Long before Tellers in Islip became known for their cuisine, the building housed a bank. When renovating the building, Tellers owners kept several of the bank's architectural features prominent and turned their bank vault into a wine vault.  Credit: Daniel Brennan


605 Main St., Islip

631-277-7070, tellerschophouse.com

COST: $$$-$$$$

SERVICE: Efficient, sometimes officious

AMBIENCE: Luxe looks

ESSENTIALS: Open for lunch Monday through Friday from noon to 4 p.m. Open for dinner Monday through Thursday from 4 p.m. to 10 p.m., Friday and Saturday from 4 p.m. to 11 p.m., and Sunday from 3 p.m.to 9 p.m. Off-street parking and valet. Wheelchair accessible.

You are not the kind of guy to spend 600 bucks on dinner for four, but here you are, about to do it. Maybe it’s that roaring fire and gleaming copper bar in the lounge, or the bank lobby turned bustling dining room, undeniably sumptuous even though you hate that word, with its impossibly high ceilings and 30-foot windows and glowing Deco wall sconces and artificial trees. In the 1920s and ’30s, when Tellers was still the First National Bank of Islip, tens of thousands of dollars were produced on-site annually — that is, they literally printed money. And as the hostess escorts you past tan banquettes, zigzagging around platters of mammoth crustaceans boiled orange and beef Wellingtons and multitiered shellfish towers, it sometimes seems like they’ve never stopped.

As long as the table orders mojitos, the conversation stays on the level of Adele’s weight loss, but things deepen significantly once you opt for a smoked Manhattan or Negroni, both cocktails that Tellers ages in barrels on the premises so for once you can “taste true luxury.” You’re more the bottomless basket of cornbread type, which the uppity waiter seems to have divined, directing your attention to an appetizer of black pepper bacon, which is actually an inch-thick slab of pork belly with a tongue-tingling horseradish glaze and inky sear. The joy you take in polishing it off suggests a man with a serious statin prescription in his future.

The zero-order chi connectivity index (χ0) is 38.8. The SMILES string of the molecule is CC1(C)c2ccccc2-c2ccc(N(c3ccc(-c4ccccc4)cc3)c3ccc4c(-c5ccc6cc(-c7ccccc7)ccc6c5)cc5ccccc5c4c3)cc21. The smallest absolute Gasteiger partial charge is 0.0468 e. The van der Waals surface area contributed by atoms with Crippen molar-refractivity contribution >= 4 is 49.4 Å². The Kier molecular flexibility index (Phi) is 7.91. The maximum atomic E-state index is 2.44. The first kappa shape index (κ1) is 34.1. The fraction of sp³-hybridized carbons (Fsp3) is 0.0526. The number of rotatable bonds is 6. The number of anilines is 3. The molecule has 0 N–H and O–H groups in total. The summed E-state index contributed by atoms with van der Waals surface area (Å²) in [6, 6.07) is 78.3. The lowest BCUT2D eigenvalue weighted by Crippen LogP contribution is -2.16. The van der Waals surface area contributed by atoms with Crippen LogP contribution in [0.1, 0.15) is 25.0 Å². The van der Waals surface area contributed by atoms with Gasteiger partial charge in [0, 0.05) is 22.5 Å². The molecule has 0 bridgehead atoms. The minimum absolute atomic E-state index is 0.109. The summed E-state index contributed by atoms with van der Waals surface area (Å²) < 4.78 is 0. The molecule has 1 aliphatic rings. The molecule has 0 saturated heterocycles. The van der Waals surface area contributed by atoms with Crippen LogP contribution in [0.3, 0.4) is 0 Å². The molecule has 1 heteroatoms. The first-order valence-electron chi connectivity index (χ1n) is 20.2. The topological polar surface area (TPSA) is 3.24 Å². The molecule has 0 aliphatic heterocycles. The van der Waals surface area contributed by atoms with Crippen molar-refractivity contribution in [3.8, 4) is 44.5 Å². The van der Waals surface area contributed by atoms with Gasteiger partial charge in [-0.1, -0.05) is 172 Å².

Next to this, the baked clams can hardly compete, and indeed, the nine overly breaded specimens stare up at you apologetically from a plate strewn with kelp, as if someone had just plucked them fresh-baked from the sea. The lobster and seafood wontons strike you as first efforts by untalented origami students, but they're interesting. The only starters to truly escape the bacon’s long, porky shadow, though, are the lobster bisque and duck fat fries, once more confirming that there are few things in this world that can’t be improved by duck fat. Your screams of acclaim as you swab potatoes through mustard-mayo sauce are tempered only by an oddly sour Caesar salad, its English muffin croutons so hard, talk of carbon dating ensues.

But you haven’t come to Tellers for any of that, not really. Tonight, just tonight, you want to feast qualmlessly on a steak. Tomorrow is for thinking about methane emissions, Amazon wildfires, heart disease and the impossibility of knowing whether a happy cow is really happy. Tonight is for the Celebration Strip, 20 ounces of the finest dry-aged, bourbon-tinged, carnal succulence that your canines have ever torn into. You apologize for none of this, and pray that vegetarians find something in life to deliver such Dionysian thrills.

You give in to the audacity of the 40-ounce rib-eye as well and especially the 12 inches of clean white bone tomahawking out of it, which has the added benefit of announcing your affluence to the far corners of the dining room. One bite and it quickly becomes clear that a) if a persuasive case can be made for an $89 piece of meat, this is it, b) you’re the descendant of hunters not gatherers, and c) Tellers is killing it, mostly. Still, it pays to be judicious in picking side dishes, be it burnt broccoli or scalloped potatoes (terrific), creamed spinach (so-so), or roasted Brussels sprouts (died a horrible death).

Not all the excitement is of the four-legged variety. The Tuna Rossini might not leave you humming “Barber of Seville,” but it demonstrates Tellers’ knack for imaginative fare, a knack not often enough exploited. Planks of rosy-hued fish are arranged tepee-style over foie gras and black truffle sauce, an arresting trio. Equally superb is the Key lime pie, scrumptious on its own but sublime when plated with a blueberry sauce and coconut sorbet.

Add to that a few bottles of wine from Tellers’ extensive and well-curated wine list, and poof, your wallet is practically floating. And yet, you’re already plotting a return trip, if only for the $19 prix fixe lunch, a serious candidate for finest weekday bargain on the island. By now, you’re a little bit hooked on Tellers, and you are not the kind of guy to deny this.

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